ARE MORE PROFILES BETTER THAN LESS? SEARCHING FOR PARSIMONY AND RELEVANCE IN STATED CHOICE EXPERIMENTS

Transportation planners increasingly include a stated choice (SC) experiment as part of the armory of empirical sources of information on how individuals respond to current and potential travel contexts. The accumulated experience with SC data has been heavily conditioned on analyst prejudices about the acceptable complexity of the data collection instrument, especially the number of profiles (or treatments) given to each sampled individual (and the number of attributes and alternatives to be processed). A review of the literature suggests that very little is really known about the basis for rejecting complex designs or accepting simple designs. Although it is appreciated that more complex designs provide the analyst with increasing degrees of freedom in the estimation of models, facilitating non-linearity in main effects and independent two-way interactions, it is by no means clear what the overall behavioral gains are to increasing the number of treatments. In this paper, we develop a complex design as the basis for a stated choice study, producing a fractional factorial of 32 rows. However we then truncate the fraction by administering 4, 8, 16, 24 and 32 profiles to a sample of individuals in Australia and New Zealand faced with the decision to fly (or not to fly) between Australia and New Zealand by either Qantas or Ansett under alternative fare regimes. Statistical comparisons of elasticities (an appropriate behavioral basis for comparisons) suggest that the empirical gains within the context of a linear specification of the utility expression associated with each alternative in a discrete choice model may be quite marginal. (a)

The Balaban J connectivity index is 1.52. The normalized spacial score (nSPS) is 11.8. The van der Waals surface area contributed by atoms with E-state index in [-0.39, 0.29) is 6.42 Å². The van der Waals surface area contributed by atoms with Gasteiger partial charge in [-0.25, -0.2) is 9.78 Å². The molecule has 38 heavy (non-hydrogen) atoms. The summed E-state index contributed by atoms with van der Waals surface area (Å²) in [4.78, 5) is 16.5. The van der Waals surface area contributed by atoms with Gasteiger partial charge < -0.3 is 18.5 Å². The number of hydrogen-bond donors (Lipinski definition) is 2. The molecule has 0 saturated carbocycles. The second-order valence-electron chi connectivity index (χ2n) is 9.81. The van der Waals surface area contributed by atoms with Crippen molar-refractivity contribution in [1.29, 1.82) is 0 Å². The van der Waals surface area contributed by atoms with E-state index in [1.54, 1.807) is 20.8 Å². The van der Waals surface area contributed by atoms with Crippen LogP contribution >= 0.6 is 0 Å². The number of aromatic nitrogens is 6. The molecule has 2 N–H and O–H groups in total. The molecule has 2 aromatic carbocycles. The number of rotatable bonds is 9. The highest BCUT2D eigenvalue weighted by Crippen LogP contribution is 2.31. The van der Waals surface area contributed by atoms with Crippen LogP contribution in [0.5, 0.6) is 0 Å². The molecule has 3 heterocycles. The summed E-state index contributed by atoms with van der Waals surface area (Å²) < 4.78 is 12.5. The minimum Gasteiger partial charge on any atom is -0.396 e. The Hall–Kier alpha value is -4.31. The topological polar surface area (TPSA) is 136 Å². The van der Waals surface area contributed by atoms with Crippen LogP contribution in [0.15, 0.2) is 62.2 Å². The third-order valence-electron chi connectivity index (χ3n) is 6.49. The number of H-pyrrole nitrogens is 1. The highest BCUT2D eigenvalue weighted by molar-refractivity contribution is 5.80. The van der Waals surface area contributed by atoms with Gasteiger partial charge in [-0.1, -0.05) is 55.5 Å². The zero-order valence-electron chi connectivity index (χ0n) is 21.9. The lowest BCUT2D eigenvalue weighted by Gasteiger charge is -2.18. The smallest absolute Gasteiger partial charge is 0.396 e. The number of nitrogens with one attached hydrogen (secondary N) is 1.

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  • Corporate Authors:

    RAILTRACK PLC

    RAILTRACK HOUSE, EUSTON SQUARE
    LONDON,   United Kingdom  NW1 2EE
  • Authors:
    • Stopher, P
    • Hensher, D A
  • Publication Date: 1999-6

Language

  • English

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Filing Info

  • Accession Number: 00793576
  • Record Type: Publication
  • Source Agency: ARRB
  • Files: ITRD, ATRI
  • Created Date: Jun 15 2000 12:00AM